It's one thing to build a prototype; it's another to manufacture complex products in large numbers on time and on budget. Toyota (Charts), with some of the best auto engineers in the world, took years to work the kinks out of the Prius. Aptera must also build or piggyback onto a dealer network to sell and service the cars. That takes capital, skilled manpower, and time. Aptera's all-electric model should at least be very easy to maintain. It has no transmission, and its electric motor has only one moving part, compared with about 400 for regular engines. Its mechanics may need software degrees, but at least they'll have clean hands.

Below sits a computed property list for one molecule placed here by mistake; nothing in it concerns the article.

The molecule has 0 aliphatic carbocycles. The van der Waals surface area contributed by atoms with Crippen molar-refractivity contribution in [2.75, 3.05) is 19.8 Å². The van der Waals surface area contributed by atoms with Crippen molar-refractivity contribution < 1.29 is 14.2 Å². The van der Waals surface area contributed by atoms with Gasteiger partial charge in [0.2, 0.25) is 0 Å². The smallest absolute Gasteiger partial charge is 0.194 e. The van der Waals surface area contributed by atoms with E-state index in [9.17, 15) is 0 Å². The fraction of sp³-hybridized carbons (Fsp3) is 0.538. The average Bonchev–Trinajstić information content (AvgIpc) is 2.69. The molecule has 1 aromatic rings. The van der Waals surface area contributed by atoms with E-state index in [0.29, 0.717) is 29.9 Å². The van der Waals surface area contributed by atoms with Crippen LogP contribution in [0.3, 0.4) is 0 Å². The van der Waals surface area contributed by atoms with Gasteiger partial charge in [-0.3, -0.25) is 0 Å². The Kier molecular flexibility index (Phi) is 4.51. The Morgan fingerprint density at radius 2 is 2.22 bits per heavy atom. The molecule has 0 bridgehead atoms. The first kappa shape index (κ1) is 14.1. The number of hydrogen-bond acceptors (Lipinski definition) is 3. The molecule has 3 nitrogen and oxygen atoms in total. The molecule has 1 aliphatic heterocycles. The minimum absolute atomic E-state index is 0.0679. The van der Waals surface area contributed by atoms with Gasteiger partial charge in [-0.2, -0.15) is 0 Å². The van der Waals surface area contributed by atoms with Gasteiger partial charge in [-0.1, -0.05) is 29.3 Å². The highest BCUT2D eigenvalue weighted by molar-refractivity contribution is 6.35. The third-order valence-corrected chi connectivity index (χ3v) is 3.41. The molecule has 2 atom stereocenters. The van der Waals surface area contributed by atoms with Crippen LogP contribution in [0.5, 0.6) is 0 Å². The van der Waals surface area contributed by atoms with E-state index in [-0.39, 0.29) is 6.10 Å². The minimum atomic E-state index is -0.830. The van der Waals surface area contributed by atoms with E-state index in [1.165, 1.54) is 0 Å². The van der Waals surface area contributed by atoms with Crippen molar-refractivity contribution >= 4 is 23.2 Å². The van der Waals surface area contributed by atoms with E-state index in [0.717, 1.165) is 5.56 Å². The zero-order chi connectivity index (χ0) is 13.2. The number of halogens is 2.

Even if Fambro succeeds in building an affordable, energy-efficient commuter car, the impact on the market, at least in the short run, will be minimal. He hopes to sell around 3,000 to 4,000 Apteras in the first year of production, marketing mostly to buyers in California, Arizona, and Nevada, and then ramp up to about 10,000 cars a year soon after that. Meanwhile, GM (Charts, Fortune 500) alone churns out about 300,000 cars a month. Fambro says he plans to build Aptera into a major car company, but like many entrepreneurs, he is willing to be flexible. "If Toyota or Hyundai offered to buy us," he says slyly, "we would certainly consider it."
WHERE THE ELECTRIC CAR MARKET IS BOOMING
- Aptera Motors, Carlsbad, Calif.
- Tesla Motors, San Carlos, Calif.
- Azure Dynamics, Oak Park, Mich.
- A123Systems, Watertown, Mass.